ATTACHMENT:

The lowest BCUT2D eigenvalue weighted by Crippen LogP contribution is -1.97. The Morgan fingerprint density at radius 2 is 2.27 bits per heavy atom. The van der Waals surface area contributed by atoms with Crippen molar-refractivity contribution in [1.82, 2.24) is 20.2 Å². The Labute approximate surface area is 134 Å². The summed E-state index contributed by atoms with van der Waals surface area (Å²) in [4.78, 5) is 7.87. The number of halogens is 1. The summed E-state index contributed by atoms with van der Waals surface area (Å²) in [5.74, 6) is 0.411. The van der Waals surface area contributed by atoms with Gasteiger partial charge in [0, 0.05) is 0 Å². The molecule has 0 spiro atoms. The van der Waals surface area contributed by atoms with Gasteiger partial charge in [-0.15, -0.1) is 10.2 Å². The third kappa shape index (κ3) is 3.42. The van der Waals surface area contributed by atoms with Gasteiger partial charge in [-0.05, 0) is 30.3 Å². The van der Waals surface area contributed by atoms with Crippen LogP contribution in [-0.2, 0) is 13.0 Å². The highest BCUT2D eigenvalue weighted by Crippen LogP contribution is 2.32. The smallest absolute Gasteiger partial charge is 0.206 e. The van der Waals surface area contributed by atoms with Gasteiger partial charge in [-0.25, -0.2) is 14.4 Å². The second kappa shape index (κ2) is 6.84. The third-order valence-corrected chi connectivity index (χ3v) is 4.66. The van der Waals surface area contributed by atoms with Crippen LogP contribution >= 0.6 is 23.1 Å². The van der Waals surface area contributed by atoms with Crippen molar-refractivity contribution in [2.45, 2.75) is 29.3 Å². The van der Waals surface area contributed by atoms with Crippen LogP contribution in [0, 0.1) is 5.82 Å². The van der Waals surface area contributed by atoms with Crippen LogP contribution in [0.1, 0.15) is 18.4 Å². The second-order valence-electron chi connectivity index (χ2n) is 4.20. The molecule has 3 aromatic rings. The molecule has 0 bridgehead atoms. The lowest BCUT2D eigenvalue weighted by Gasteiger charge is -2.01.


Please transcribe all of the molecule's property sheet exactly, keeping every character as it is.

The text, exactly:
The lowest BCUT2D eigenvalue weighted by Crippen LogP contribution is -1.97. The Morgan fingerprint density at radius 2 is 2.27 bits per heavy atom. The van der Waals surface area contributed by atoms with Crippen molar-refractivity contribution in [1.82, 2.24) is 20.2 Å². The Labute approximate surface area is 134 Å². The summed E-state index contributed by atoms with van der Waals surface area (Å²) in [4.78, 5) is 7.87. The number of halogens is 1. The summed E-state index contributed by atoms with van der Waals surface area (Å²) in [5.74, 6) is 0.411. The van der Waals surface area contributed by atoms with Gasteiger partial charge in [0, 0.05) is 0 Å². The molecule has 0 spiro atoms. The van der Waals surface area contributed by atoms with Gasteiger partial charge in [-0.15, -0.1) is 10.2 Å². The third kappa shape index (κ3) is 3.42. The van der Waals surface area contributed by atoms with Gasteiger partial charge in [-0.05, 0) is 30.3 Å². The van der Waals surface area contributed by atoms with Crippen LogP contribution in [-0.2, 0) is 13.0 Å². The highest BCUT2D eigenvalue weighted by Crippen LogP contribution is 2.32. The smallest absolute Gasteiger partial charge is 0.206 e. The van der Waals surface area contributed by atoms with Gasteiger partial charge in [-0.25, -0.2) is 14.4 Å². The second kappa shape index (κ2) is 6.84. The third-order valence-corrected chi connectivity index (χ3v) is 4.66. The van der Waals surface area contributed by atoms with Crippen LogP contribution >= 0.6 is 23.1 Å². The van der Waals surface area contributed by atoms with Crippen molar-refractivity contribution in [2.45, 2.75) is 29.3 Å². The van der Waals surface area contributed by atoms with Crippen LogP contribution in [0, 0.1) is 5.82 Å². The van der Waals surface area contributed by atoms with Crippen LogP contribution in [0.1, 0.15) is 18.4 Å². The second-order valence-electron chi connectivity index (χ2n) is 4.20. The molecule has 3 aromatic rings. The molecule has 0 bridgehead atoms. The lowest BCUT2D eigenvalue weighted by Gasteiger charge is -2.01.